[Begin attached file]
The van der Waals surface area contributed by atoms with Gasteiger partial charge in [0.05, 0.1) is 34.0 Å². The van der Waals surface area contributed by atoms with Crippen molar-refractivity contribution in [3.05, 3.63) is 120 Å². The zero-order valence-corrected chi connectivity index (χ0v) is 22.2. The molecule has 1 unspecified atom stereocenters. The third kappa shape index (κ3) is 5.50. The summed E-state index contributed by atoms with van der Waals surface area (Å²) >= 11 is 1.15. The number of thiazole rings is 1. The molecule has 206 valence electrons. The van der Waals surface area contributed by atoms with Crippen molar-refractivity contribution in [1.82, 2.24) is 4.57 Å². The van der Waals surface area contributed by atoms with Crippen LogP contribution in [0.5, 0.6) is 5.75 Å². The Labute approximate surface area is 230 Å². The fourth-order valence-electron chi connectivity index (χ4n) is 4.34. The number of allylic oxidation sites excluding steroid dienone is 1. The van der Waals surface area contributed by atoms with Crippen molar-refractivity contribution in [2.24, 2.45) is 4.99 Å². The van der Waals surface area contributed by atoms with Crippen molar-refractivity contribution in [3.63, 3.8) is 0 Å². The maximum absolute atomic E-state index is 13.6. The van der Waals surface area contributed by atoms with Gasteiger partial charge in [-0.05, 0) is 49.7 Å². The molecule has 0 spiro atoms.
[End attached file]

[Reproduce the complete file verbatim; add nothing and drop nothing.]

The van der Waals surface area contributed by atoms with Gasteiger partial charge in [0.05, 0.1) is 34.0 Å². The van der Waals surface area contributed by atoms with Crippen molar-refractivity contribution in [3.05, 3.63) is 120 Å². The zero-order valence-corrected chi connectivity index (χ0v) is 22.2. The molecule has 1 unspecified atom stereocenters. The third kappa shape index (κ3) is 5.50. The summed E-state index contributed by atoms with van der Waals surface area (Å²) >= 11 is 1.15. The number of thiazole rings is 1. The molecule has 206 valence electrons. The van der Waals surface area contributed by atoms with Crippen molar-refractivity contribution in [1.82, 2.24) is 4.57 Å². The van der Waals surface area contributed by atoms with Crippen LogP contribution in [0.5, 0.6) is 5.75 Å². The Labute approximate surface area is 230 Å². The fourth-order valence-electron chi connectivity index (χ4n) is 4.34. The number of allylic oxidation sites excluding steroid dienone is 1. The van der Waals surface area contributed by atoms with Crippen molar-refractivity contribution in [2.24, 2.45) is 4.99 Å². The van der Waals surface area contributed by atoms with Crippen molar-refractivity contribution in [3.63, 3.8) is 0 Å². The maximum absolute atomic E-state index is 13.6. The van der Waals surface area contributed by atoms with Gasteiger partial charge in [-0.05, 0) is 49.7 Å². The molecule has 0 spiro atoms.